i.e., a fact that might affect the outcome of the suit under
the governing law, see Anderson v. Liberty Lobby,
Inc., 477 U.S. 242, 248 (1986); T.W. Elec. Serv.,
Inc. v. Pacific Elec. Contractors Ass'n, 809 F.2d
626, 630 (9th Cir. 1987), and that the dispute is genuine,
i.e., the evidence is such that a reasonable jury could
return a verdict for the nonmoving party, see Wool v.
Tandem Computers, Inc., 818 F.2d 1433, 1436 (9th Cir.
1987), overruled in part on other grounds,
Hollinger v. Titan Capital Corp., 914 F.2d 1564,
1575 (9th Cir. 1990).
endeavor to establish the existence of a factual dispute, the
opposing party need not establish a material issue of fact
conclusively in its favor. It is sufficient that “the
claimed factual dispute be shown to require a jury or judge
to resolve the parties' differing versions of the truth
at trial.” T.W. Elec. Serv., 809 F.2d at 630.
Thus, the “purpose of summary judgment is to
‘pierce the pleadings and to assess the proof in order
to see whether there is a genuine need for trial.'”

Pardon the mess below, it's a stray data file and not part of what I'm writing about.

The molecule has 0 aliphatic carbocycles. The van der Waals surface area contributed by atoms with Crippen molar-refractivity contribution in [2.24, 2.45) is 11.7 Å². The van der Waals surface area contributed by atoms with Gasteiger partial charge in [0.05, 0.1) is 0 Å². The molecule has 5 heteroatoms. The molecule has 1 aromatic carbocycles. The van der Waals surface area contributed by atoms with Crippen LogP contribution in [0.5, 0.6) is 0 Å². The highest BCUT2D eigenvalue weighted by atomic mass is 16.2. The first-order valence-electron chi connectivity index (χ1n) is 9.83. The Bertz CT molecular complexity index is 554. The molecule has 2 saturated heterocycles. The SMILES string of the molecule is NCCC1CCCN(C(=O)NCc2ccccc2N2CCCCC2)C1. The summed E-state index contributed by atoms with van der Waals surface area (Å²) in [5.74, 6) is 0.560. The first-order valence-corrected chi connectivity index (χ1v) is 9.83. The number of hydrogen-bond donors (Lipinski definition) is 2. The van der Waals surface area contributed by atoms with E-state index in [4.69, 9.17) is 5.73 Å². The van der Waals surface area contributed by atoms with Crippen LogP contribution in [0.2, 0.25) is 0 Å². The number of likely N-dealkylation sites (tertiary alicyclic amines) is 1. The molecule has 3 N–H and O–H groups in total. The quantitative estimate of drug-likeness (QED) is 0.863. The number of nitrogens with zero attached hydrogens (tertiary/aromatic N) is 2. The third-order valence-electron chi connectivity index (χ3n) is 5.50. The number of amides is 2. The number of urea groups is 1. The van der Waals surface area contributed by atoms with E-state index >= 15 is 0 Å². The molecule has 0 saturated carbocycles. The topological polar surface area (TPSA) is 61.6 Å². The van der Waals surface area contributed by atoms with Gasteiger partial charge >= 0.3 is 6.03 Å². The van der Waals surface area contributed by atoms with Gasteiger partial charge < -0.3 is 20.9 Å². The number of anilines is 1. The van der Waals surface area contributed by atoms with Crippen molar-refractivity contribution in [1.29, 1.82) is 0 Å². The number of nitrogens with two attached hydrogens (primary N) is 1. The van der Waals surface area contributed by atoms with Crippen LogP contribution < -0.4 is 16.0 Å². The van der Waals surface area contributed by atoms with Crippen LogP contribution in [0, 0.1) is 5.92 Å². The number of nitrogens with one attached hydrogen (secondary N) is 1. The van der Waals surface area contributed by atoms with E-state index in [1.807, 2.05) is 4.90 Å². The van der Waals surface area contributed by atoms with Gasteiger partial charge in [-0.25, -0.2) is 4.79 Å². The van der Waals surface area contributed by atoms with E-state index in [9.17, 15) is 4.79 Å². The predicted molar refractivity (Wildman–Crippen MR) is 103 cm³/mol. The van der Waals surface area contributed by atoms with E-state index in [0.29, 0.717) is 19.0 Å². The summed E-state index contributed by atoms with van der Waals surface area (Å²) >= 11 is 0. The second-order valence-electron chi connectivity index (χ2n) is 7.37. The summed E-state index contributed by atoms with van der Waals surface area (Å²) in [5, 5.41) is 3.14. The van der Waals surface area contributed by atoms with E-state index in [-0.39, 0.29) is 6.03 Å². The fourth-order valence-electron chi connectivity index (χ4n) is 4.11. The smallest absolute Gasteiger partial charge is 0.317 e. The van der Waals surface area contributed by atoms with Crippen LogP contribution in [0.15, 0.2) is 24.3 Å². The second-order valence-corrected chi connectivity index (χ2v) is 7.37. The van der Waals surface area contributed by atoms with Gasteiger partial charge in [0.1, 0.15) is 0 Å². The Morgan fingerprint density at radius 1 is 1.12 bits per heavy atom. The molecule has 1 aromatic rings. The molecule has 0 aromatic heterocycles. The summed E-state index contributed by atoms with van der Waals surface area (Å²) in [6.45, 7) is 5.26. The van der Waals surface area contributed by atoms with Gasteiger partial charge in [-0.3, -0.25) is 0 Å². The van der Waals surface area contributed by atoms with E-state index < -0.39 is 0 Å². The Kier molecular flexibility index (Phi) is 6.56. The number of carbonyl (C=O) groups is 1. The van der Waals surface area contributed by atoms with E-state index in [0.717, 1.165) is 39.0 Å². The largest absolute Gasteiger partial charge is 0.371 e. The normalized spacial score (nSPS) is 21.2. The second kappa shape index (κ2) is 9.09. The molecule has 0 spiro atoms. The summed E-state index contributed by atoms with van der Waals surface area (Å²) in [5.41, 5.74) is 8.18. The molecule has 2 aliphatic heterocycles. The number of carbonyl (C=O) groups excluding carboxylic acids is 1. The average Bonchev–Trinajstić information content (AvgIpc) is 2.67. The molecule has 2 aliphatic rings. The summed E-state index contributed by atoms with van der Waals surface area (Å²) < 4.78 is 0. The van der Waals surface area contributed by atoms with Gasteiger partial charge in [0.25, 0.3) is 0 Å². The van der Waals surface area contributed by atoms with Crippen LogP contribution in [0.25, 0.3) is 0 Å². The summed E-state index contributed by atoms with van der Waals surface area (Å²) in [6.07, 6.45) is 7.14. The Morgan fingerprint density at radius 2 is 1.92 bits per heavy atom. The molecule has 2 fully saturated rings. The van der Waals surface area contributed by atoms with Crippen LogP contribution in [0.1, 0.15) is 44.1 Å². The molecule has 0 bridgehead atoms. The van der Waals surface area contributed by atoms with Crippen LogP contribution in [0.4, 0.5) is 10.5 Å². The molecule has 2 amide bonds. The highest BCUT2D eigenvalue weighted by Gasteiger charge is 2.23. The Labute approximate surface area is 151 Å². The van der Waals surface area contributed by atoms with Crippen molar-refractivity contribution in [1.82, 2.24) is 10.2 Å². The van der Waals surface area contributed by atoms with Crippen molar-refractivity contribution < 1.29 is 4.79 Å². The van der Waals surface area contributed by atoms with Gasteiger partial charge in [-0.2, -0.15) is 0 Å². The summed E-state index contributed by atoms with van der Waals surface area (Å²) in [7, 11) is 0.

Matsushita, 475 U.S. at 587 (quoting Fed.R.Civ.P.
56(e) advisory committee's note on 1963 amendments).
resolving a summary judgment motion, the court examines the
pleadings, depositions, answers to interrogatories, and
admissions on file, together with the affidavits, if any.
Fed.R.Civ.P. 56(c). The evidence of the opposing party is to
be believed. See Anderson, 477 U.S. at 255. All
reasonable inferences that may be drawn from the facts placed
before the court must be drawn in favor of the opposing
party. See Matsushita, 475 U.S. at 587; Walls v.
Central Costa County Transit Authority, 653 F.3d 963,
966 (9th Cir. 2011). Nevertheless, inferences are not drawn
out of the air, and it is the opposing party's obligation
to produce a factual predicate from which the inference may
be drawn. See Richards v. Nielsen Freight Lines, 602
F.Supp. 1224, 1244-45 (E.D. Cal. 1985), aff'd,
810 F.2d 898, 902 (9th Cir. 1987). Finally, to demonstrate a
genuine issue, the opposing party “must do more than
simply show that there is some metaphysical doubt as to the
material facts. . . . Where the record taken as a whole could